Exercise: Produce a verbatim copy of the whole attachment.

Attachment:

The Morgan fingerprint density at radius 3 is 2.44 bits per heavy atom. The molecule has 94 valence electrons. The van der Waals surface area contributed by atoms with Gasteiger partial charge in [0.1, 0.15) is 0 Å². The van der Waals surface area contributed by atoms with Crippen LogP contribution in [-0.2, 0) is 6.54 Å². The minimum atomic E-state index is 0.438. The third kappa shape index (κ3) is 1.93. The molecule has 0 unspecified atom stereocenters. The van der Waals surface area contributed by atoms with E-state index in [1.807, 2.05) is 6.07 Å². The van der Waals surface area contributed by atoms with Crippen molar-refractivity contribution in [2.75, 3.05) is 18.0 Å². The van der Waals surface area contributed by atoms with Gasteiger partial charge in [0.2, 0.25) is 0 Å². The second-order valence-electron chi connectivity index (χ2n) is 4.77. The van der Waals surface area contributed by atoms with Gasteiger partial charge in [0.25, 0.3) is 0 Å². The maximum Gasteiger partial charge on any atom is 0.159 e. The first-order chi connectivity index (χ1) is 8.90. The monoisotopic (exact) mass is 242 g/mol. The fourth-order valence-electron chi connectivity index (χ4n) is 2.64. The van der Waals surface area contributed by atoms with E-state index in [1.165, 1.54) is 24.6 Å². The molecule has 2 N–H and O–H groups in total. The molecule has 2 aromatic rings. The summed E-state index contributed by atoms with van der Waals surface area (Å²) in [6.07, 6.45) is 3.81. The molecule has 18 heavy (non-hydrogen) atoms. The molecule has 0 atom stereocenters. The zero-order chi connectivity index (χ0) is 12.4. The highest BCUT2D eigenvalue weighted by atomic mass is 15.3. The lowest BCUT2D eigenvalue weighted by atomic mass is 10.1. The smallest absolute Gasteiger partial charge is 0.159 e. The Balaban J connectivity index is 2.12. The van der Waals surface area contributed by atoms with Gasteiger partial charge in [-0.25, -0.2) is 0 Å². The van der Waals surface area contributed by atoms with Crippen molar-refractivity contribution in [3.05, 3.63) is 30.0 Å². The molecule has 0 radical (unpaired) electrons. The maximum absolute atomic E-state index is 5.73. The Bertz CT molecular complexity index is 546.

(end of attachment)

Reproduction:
The Morgan fingerprint density at radius 3 is 2.44 bits per heavy atom. The molecule has 94 valence electrons. The van der Waals surface area contributed by atoms with Gasteiger partial charge in [0.1, 0.15) is 0 Å². The van der Waals surface area contributed by atoms with Crippen LogP contribution in [-0.2, 0) is 6.54 Å². The minimum atomic E-state index is 0.438. The third kappa shape index (κ3) is 1.93. The molecule has 0 unspecified atom stereocenters. The van der Waals surface area contributed by atoms with E-state index in [1.807, 2.05) is 6.07 Å². The van der Waals surface area contributed by atoms with Crippen molar-refractivity contribution in [2.75, 3.05) is 18.0 Å². The van der Waals surface area contributed by atoms with Gasteiger partial charge in [0.2, 0.25) is 0 Å². The second-order valence-electron chi connectivity index (χ2n) is 4.77. The van der Waals surface area contributed by atoms with Gasteiger partial charge in [0.25, 0.3) is 0 Å². The maximum Gasteiger partial charge on any atom is 0.159 e. The first-order chi connectivity index (χ1) is 8.90. The monoisotopic (exact) mass is 242 g/mol. The fourth-order valence-electron chi connectivity index (χ4n) is 2.64. The van der Waals surface area contributed by atoms with E-state index in [1.165, 1.54) is 24.6 Å². The molecule has 2 N–H and O–H groups in total. The molecule has 2 aromatic rings. The summed E-state index contributed by atoms with van der Waals surface area (Å²) in [6.07, 6.45) is 3.81. The molecule has 18 heavy (non-hydrogen) atoms. The molecule has 0 atom stereocenters. The zero-order chi connectivity index (χ0) is 12.4. The highest BCUT2D eigenvalue weighted by atomic mass is 15.3. The lowest BCUT2D eigenvalue weighted by atomic mass is 10.1. The smallest absolute Gasteiger partial charge is 0.159 e. The Balaban J connectivity index is 2.12. The van der Waals surface area contributed by atoms with Gasteiger partial charge in [-0.25, -0.2) is 0 Å². The van der Waals surface area contributed by atoms with Crippen molar-refractivity contribution in [3.05, 3.63) is 30.0 Å². The molecule has 0 radical (unpaired) electrons. The maximum absolute atomic E-state index is 5.73. The Bertz CT molecular complexity index is 546.